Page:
Tuesday, August 23, 2005


Nature can be remarkably adaptable. Many examples have been documented of how wildlife has profitably used modern eyesores. Old cars dumped offshore create artificial reefs where fish, mollusks and crustaceans thrive. Once-rare peregrine falcons make their homes on microwave relay towers.

Now, one of the ugliest wounds man has cut into the landscape has been found to have its good side, too. Butterflies love interstates.

“Highways are of major importance for butterflies,” reports Jeff Boetner, a University of Massachusetts entomologist, who discovered that Silvery Blues (pictured), Common Ringlets and other species are extending their ranges, thanks to the interstate highway system. As one observer put it, “viewed from the perspective of a butterfly, an interstate highway is just an endless, sun-drenched field.”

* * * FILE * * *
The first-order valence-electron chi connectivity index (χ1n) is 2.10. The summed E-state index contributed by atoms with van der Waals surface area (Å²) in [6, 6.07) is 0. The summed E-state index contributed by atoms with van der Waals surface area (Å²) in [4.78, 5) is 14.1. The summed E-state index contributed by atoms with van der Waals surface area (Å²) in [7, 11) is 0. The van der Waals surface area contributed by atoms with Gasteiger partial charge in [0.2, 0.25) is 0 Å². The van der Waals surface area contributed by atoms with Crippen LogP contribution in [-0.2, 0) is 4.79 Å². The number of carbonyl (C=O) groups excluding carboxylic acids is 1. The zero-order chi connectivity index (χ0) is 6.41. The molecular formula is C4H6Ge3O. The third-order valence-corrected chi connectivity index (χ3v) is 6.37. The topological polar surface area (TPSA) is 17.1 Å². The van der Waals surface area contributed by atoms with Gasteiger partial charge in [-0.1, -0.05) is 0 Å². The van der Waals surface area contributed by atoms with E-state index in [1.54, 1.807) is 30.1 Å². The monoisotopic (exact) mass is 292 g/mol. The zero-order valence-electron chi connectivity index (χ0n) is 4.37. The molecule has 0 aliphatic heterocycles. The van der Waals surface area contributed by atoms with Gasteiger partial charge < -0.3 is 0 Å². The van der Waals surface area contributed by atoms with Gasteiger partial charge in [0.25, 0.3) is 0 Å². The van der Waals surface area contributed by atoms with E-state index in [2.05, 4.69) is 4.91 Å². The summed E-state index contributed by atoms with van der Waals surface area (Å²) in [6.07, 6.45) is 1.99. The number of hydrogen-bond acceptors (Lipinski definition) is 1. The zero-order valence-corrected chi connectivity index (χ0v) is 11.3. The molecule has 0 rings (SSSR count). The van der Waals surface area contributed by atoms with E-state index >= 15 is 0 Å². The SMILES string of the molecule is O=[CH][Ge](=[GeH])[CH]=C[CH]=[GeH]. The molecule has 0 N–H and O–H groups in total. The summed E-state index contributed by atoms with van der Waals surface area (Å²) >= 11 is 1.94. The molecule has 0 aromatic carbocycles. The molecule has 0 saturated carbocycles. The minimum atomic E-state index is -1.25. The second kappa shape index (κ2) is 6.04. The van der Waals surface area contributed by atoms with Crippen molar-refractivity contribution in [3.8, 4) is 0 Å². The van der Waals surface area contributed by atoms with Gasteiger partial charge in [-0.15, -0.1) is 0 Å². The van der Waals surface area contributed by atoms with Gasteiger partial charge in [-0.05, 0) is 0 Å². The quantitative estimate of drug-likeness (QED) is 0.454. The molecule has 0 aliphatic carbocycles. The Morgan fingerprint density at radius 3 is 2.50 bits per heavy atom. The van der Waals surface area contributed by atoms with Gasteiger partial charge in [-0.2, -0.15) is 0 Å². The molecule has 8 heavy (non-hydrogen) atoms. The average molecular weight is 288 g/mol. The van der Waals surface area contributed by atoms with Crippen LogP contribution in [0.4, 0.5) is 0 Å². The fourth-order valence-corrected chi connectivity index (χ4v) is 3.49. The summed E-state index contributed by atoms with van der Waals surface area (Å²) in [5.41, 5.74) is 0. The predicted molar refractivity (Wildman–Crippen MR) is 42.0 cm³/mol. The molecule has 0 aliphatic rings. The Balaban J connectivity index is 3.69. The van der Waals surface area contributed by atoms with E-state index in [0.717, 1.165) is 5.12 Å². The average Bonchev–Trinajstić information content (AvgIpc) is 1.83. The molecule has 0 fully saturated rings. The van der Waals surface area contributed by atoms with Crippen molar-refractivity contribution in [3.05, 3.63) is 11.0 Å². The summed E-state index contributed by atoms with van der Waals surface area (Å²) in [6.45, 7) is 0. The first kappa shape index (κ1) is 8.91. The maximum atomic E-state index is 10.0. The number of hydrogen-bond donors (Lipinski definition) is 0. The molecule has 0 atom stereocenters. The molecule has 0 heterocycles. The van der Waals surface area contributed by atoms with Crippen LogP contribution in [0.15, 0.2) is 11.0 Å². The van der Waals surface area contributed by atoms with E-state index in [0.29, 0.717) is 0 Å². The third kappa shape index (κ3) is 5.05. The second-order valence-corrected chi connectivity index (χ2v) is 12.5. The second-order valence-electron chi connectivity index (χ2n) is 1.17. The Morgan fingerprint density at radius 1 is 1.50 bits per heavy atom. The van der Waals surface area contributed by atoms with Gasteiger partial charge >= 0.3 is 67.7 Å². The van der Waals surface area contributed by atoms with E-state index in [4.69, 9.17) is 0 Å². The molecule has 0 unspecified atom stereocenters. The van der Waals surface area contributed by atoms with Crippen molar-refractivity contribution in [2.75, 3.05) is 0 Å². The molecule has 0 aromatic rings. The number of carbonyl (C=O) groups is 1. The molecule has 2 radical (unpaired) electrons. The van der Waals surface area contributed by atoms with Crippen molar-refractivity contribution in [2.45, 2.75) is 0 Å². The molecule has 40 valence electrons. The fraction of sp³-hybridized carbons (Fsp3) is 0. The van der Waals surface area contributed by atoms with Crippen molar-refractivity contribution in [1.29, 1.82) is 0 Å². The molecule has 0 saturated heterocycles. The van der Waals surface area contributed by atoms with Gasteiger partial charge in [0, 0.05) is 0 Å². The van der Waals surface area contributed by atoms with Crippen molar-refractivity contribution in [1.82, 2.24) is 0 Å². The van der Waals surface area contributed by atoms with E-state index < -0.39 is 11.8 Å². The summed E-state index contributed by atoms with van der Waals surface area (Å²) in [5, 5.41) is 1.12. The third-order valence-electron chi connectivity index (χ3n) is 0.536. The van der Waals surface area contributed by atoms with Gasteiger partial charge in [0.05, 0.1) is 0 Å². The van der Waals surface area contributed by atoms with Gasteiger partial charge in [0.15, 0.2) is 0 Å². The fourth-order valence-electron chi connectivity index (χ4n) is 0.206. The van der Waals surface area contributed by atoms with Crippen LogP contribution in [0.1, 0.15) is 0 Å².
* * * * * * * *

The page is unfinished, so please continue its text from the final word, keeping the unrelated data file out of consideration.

This is especially true of roads that have been planted with wildflowers, a project many states have taken on more aggressively than our own. Be they herbs or shrubs, plantings help reduce the ugliness of expressways; if they provide food and shelter for wandering butterflies and birds, so much the better.

Now if our winged friends could only learn to fly above – not through – the traffic…

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